Duck house

"Duck house" redirects here. It is not to be confused with the play The Duck House.


A duck pond is a pond for ducks and other waterfowl. Duck ponds provide habitats for water fowl and other birds, who use the water to bathe in and drink.

Typically, such ponds are round, oval or kidney-shaped. An example is the lily pond in the University Parks at Oxford in England, constructed in 1925. Often, as in public parks, such ponds are artificial and ornamental in design. Sometimes they may be less ornamental, as for example in a farmyard or flooded quarry. A small domestic version of the duck pond is at Knowle Farm in Derbyshire.[1]

Some duck ponds are purposely built for the sport of duck hunting. These flight ponds are constructed by hunters and wildfowlers to attract ducks, such as mallard, teal, bufflehead and widgeon, at dawn and at dusk. The ponds have shallow edges to allow ducks to reach food on the bottom. Barley is often used to attract or hold the birds.

Duck houses

A duck house, duck canopy, or duck island, is an often floating structure that ducks can climb onto and into, offering protection from predators such as foxes. Some are simple wooden shelters on land, while others are on islands in duck ponds or lakes; they can be quite ornate and/or large structures. A rather famous example can be found at Woodway House in Devon. A small domestic version of a duck house is at Knowle Farm in Derbyshire.[2] Such houses are also used for the birds to nest in a safe and convenient area. Dummy eggs, originally ceramic and now plastic, are used to encourage birds to lay in the duck house.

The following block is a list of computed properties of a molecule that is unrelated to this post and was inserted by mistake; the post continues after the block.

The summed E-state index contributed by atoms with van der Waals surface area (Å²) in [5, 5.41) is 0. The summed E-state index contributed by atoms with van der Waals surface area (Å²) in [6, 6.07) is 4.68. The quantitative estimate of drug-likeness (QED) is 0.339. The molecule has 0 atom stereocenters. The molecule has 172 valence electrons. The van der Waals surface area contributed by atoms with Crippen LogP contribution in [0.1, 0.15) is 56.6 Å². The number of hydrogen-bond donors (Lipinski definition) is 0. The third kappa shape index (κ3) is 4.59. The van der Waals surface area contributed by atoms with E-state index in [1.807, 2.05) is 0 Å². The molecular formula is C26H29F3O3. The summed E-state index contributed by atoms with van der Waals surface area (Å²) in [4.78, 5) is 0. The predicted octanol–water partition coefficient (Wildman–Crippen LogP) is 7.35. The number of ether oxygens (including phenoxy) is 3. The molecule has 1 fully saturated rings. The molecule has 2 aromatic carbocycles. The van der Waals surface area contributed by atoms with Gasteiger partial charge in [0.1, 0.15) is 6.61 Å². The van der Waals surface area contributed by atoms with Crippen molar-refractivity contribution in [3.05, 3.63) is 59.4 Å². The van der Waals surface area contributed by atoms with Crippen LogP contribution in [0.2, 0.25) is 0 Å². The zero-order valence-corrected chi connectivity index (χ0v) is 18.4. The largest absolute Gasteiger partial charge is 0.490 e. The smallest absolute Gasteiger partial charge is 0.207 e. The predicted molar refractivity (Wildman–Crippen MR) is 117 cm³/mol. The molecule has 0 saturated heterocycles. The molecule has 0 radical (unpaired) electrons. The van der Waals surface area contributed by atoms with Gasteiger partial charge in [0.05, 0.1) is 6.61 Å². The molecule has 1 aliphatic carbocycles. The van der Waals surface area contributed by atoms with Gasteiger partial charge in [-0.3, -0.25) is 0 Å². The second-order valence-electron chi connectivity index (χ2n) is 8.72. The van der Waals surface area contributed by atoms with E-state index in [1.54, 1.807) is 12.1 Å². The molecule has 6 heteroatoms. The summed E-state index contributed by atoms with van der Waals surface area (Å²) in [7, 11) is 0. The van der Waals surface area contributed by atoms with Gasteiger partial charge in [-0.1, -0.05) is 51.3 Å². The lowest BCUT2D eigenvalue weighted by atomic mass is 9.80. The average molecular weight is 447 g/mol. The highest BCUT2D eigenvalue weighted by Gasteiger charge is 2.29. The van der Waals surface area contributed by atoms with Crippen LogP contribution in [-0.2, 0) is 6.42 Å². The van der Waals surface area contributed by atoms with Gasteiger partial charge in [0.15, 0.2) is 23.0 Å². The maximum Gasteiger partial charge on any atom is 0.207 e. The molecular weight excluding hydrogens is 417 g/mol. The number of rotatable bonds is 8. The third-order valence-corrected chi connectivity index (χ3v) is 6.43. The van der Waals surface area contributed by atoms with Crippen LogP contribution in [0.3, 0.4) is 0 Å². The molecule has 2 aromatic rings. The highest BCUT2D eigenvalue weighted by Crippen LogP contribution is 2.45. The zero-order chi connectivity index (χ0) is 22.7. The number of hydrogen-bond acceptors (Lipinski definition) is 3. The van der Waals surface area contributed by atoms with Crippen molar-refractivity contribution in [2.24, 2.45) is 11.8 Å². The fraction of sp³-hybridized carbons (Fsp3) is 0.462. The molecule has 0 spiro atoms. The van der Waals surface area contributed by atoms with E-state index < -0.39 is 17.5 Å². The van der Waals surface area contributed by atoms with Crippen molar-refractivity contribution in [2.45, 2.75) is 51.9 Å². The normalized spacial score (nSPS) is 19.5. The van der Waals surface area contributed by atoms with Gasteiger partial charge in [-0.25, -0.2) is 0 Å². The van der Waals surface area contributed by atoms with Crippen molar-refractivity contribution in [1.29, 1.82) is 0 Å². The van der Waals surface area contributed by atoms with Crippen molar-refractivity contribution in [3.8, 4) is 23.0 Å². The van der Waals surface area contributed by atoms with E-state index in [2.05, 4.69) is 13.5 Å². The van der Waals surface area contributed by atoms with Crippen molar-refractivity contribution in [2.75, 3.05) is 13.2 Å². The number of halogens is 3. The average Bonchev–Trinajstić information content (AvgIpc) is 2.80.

Installation and maintenance

They must be cleaned out about every month to prevent the unwanted and rather smelly build up of any fecal matter (guano) that is gradually left behind by the birds using it. They may also be prone to flooding during a storm, if they are not raised adequately off the ground.

Media reference

Duck islands came to public prominence in the United Kingdom in May 2009, when a Member of Parliament claimed expenses to have one installed on his property. Sir Peter Viggers chose to stand down as an MP after he was shown to have attempted to pay for his duck island at the UK Parliament's expense.[3]

See also

Ecology portal

References

External links

  • Friends of the Duck Pond — OUPD
  • The University Parks, Oxford — Introduction

This article was sourced from Creative Commons Attribution-ShareAlike License; additional terms may apply. World Heritage Encyclopedia content is assembled from numerous content providers, Open Access Publishing, and in compliance with The Fair Access to Science and Technology Research Act (FASTR), Wikimedia Foundation, Inc., Public Library of Science, The Encyclopedia of Life, Open Book Publishers (OBP), PubMed, U.S. National Library of Medicine, National Center for Biotechnology Information, U.S. National Library of Medicine, National Institutes of Health (NIH), U.S. Department of Health & Human Services, and USA.gov, which sources content from all federal, state, local, tribal, and territorial government publication portals (.gov, .mil, .edu). Funding for USA.gov and content contributors is made possible from the U.S. Congress, E-Government Act of 2002.
 
Crowd sourced content that is contributed to World Heritage Encyclopedia is peer reviewed and edited by our editorial staff to ensure quality scholarly research articles.
 
By using this site, you agree to the Terms of Use and Privacy Policy. World Heritage Encyclopedia™ is a registered trademark of the World Public Library Association, a non-profit organization.